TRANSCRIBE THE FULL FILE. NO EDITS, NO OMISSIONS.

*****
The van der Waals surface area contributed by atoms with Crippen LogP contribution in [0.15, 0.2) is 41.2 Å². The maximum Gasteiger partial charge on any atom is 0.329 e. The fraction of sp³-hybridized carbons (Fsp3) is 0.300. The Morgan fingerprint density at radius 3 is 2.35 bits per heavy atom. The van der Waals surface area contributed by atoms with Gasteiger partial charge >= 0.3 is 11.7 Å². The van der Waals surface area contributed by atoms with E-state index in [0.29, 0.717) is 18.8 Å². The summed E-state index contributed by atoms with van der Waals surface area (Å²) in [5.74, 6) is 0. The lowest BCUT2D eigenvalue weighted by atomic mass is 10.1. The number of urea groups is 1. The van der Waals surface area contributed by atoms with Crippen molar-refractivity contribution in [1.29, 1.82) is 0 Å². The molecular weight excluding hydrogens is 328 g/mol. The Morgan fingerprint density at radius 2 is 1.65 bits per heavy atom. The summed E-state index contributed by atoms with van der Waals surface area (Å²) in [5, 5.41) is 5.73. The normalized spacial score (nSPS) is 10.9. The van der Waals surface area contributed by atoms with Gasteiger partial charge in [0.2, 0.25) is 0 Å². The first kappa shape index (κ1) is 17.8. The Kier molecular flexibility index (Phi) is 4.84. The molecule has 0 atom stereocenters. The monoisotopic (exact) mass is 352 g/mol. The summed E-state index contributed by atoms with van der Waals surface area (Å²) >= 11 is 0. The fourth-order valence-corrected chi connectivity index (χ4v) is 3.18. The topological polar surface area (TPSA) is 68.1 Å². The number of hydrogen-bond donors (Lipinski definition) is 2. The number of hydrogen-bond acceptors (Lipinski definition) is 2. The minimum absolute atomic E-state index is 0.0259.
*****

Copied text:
The van der Waals surface area contributed by atoms with Crippen LogP contribution in [0.15, 0.2) is 41.2 Å². The maximum Gasteiger partial charge on any atom is 0.329 e. The fraction of sp³-hybridized carbons (Fsp3) is 0.300. The Morgan fingerprint density at radius 3 is 2.35 bits per heavy atom. The van der Waals surface area contributed by atoms with Gasteiger partial charge >= 0.3 is 11.7 Å². The van der Waals surface area contributed by atoms with E-state index in [0.29, 0.717) is 18.8 Å². The summed E-state index contributed by atoms with van der Waals surface area (Å²) in [5.74, 6) is 0. The lowest BCUT2D eigenvalue weighted by atomic mass is 10.1. The number of urea groups is 1. The van der Waals surface area contributed by atoms with Crippen molar-refractivity contribution in [1.29, 1.82) is 0 Å². The molecular weight excluding hydrogens is 328 g/mol. The Morgan fingerprint density at radius 2 is 1.65 bits per heavy atom. The summed E-state index contributed by atoms with van der Waals surface area (Å²) in [5, 5.41) is 5.73. The normalized spacial score (nSPS) is 10.9. The van der Waals surface area contributed by atoms with Gasteiger partial charge in [0.2, 0.25) is 0 Å². The first kappa shape index (κ1) is 17.8. The Kier molecular flexibility index (Phi) is 4.84. The molecule has 0 atom stereocenters. The monoisotopic (exact) mass is 352 g/mol. The summed E-state index contributed by atoms with van der Waals surface area (Å²) >= 11 is 0. The fourth-order valence-corrected chi connectivity index (χ4v) is 3.18. The topological polar surface area (TPSA) is 68.1 Å². The number of hydrogen-bond donors (Lipinski definition) is 2. The number of hydrogen-bond acceptors (Lipinski definition) is 2. The minimum absolute atomic E-state index is 0.0259.